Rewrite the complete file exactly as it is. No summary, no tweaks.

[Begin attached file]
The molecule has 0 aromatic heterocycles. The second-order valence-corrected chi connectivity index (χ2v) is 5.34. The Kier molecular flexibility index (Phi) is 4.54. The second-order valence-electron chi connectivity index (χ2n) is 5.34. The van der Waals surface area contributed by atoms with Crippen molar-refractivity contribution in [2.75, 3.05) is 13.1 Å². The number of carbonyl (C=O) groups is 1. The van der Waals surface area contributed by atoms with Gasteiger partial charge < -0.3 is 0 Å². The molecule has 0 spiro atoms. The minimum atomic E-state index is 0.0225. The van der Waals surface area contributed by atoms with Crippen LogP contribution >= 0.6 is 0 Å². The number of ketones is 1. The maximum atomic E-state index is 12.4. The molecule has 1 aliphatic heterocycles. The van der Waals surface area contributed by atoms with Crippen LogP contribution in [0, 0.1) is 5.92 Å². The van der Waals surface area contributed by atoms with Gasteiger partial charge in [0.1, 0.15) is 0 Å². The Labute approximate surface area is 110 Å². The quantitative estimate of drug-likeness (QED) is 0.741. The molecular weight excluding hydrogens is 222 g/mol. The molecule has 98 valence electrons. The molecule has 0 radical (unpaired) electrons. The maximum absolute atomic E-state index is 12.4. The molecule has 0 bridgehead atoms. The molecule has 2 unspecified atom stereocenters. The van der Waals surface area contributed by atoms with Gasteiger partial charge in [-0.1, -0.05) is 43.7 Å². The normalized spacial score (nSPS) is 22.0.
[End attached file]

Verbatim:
The molecule has 0 aromatic heterocycles. The second-order valence-corrected chi connectivity index (χ2v) is 5.34. The Kier molecular flexibility index (Phi) is 4.54. The second-order valence-electron chi connectivity index (χ2n) is 5.34. The van der Waals surface area contributed by atoms with Crippen molar-refractivity contribution in [2.75, 3.05) is 13.1 Å². The number of carbonyl (C=O) groups is 1. The van der Waals surface area contributed by atoms with Gasteiger partial charge < -0.3 is 0 Å². The molecule has 0 spiro atoms. The minimum atomic E-state index is 0.0225. The van der Waals surface area contributed by atoms with Crippen LogP contribution >= 0.6 is 0 Å². The number of ketones is 1. The maximum atomic E-state index is 12.4. The molecule has 1 aliphatic heterocycles. The van der Waals surface area contributed by atoms with Crippen LogP contribution in [0, 0.1) is 5.92 Å². The van der Waals surface area contributed by atoms with Gasteiger partial charge in [0.1, 0.15) is 0 Å². The Labute approximate surface area is 110 Å². The quantitative estimate of drug-likeness (QED) is 0.741. The molecular weight excluding hydrogens is 222 g/mol. The molecule has 98 valence electrons. The molecule has 0 radical (unpaired) electrons. The maximum absolute atomic E-state index is 12.4. The molecule has 0 bridgehead atoms. The molecule has 2 unspecified atom stereocenters. The van der Waals surface area contributed by atoms with Gasteiger partial charge in [-0.1, -0.05) is 43.7 Å². The normalized spacial score (nSPS) is 22.0.